- Even Homer Sometimes NODs:Against Hermeneutic Perfectionism
In one of the more prominent passages of his Essay on Criticism, Alexander Pope delineates the hermeneutic principles to be observed when dealing with the great authors: “Those are but Stratagems which Errors seem, Nor is it Homer Nods, but We that Dream.”1 For Pope, Homer never erred, Homer never dropped off to sleep. In these lines, he gives voice to one of the fundamental assumptions of literary interpretation: if a literary work appears to be plainly bad it must be a case of misinterpretation.
Certain interpretations, such as the idea that a great author might somehow have written a novel with superfluous chapters or inconsistent characters, are generally to be avoided by means of more intense interpretive efforts and special hermeneutic strategies. This practice of avoiding the ascription of poetical or intellectual flaws at all costs might be described as a form of hermeneutic perfectionism. An examination of recent theories of literary communication exposes the characteristic logic of this practice and its fatal blind spot: bad literature. [End Page 549]
Most literary texts are anomalous when seen in terms of everyday communication because of the significant hermeneutic challenge they present. A first response of “I don’t understand this” is common in the case of literary texts, and usually suggests that further interpretive efforts are needed. Thus, it is characteristic of literary communication that its paradigmatic objects make considerable demands on the interpreter.
This state of affairs is often obscured by theories of literary communication that seek to liken it to everyday linguistic communication. Prime examples of this approach are those based on the Gricean theory of communication and the reformulation and extension of the Gricean paradigm in the context of Dan Sperber and Deirdre Wilson’s relevance theory.2 Fotis Jannidis, for instance, draws on the cooperative principle of the Gricean logic of rational conversation to formulate a cooperative principle in the context of his theory of literary communication, thereby treating the logic of literary communication as analogous to that of everyday linguistic communication.3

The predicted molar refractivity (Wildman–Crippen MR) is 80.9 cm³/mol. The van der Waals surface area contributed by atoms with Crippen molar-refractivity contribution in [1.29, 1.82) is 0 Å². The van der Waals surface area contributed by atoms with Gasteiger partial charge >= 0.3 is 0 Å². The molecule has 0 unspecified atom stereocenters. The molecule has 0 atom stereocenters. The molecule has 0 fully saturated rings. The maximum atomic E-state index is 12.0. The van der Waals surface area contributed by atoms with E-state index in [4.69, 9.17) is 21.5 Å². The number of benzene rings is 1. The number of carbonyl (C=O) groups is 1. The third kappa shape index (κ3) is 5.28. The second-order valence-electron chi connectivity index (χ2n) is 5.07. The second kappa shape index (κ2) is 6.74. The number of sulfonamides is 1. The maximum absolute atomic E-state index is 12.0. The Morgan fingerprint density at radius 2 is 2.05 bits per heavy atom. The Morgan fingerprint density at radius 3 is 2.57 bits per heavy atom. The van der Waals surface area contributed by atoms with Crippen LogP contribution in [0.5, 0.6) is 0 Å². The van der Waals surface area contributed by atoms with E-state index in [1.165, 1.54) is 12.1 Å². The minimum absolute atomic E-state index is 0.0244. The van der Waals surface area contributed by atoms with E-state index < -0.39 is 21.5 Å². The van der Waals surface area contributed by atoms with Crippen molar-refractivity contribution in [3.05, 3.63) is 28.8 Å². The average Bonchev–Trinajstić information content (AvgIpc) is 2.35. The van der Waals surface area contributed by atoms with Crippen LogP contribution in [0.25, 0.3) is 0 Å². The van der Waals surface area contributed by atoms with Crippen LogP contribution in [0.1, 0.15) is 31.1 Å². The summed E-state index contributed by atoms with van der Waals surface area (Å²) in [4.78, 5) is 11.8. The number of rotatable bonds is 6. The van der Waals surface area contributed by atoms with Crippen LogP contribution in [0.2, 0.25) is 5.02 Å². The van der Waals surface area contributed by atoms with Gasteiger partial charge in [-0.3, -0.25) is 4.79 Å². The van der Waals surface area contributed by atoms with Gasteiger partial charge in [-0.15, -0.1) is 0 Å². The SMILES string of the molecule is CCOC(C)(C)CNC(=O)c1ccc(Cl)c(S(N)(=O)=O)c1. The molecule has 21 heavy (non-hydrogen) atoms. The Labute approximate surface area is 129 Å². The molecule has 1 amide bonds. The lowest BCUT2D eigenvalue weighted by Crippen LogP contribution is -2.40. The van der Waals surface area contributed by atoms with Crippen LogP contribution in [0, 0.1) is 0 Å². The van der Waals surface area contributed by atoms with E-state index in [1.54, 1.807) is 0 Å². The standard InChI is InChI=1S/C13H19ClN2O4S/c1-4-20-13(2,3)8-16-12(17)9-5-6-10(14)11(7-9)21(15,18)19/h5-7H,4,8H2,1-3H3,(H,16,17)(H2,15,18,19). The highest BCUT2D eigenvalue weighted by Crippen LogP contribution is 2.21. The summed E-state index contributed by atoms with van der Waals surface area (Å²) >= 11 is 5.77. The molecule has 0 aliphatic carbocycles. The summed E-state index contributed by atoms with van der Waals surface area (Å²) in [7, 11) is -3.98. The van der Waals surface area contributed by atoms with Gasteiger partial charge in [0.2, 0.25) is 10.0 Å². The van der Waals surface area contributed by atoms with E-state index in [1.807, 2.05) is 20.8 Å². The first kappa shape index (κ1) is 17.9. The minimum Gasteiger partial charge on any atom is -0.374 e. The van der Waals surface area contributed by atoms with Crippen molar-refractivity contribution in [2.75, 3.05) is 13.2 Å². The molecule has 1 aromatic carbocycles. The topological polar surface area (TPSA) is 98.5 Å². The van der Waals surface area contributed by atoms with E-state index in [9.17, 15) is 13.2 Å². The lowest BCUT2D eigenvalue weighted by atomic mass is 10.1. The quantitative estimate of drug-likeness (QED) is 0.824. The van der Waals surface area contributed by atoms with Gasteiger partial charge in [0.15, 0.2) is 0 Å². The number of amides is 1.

The cooperative principle of the Gricean logic of conversation treats conversations as forms of linguistic cooperation that facilitate the efficient exchange of information; all participants in a conversation assume that the other participants in the conversation (1) act on the basis that the efficient exchange of information is the objective of their cooperation, and (2) share the assumption that all the other participants in the conversation act on the basis that this is the objective of their cooperation.4
This raises two problems. On the one hand, the considerable hermeneutic effort that is expended and perceived as appropriate in interpreting literary texts does not, at first sight, suggest that successful literary communication is guided by the aim of minimizing communicative effort. On the other hand, it does not seem likely that the considerable effort often associated with the interpretation of literary texts can simply be put down to mere communicative inefficiency.
Literary artifacts present a hermeneutic challenge: as anyone who has sought to teach literature to a roomful of undergraduates can attest, most literary works are hard to understand. Indeed, the “difficulty” that requires additional processing or interpretive efforts and yields additional insights is often thought to be a defining characteristic of “literature”; literary communication differs from everyday communication in “that it is intended to require a large amount of processing effort to come up with an adequate interpretation.”5 [End Page 550]
The adequate elucidation of paradigmatic literary artifacts calls for a considerable interpretive effort that is outrageously excessive when seen from the perspective of everyday communication as articulated by Gricean logic. According to this paradigm, it seems unlikely that anyone would readily consent to take part in the communicative exchanges that (high) literature offers.
Relevance theory appears, at first, to offer a solution to this impasse. It maintains that the likelihood that interpretive engagement with difficult literary artifacts will not be avoided increases with the predicted benefit of such an engagement; this benefit does not necessarily have to be an aesthetic one. If, though, literary texts must rely on the investment of substantial effort on the part of...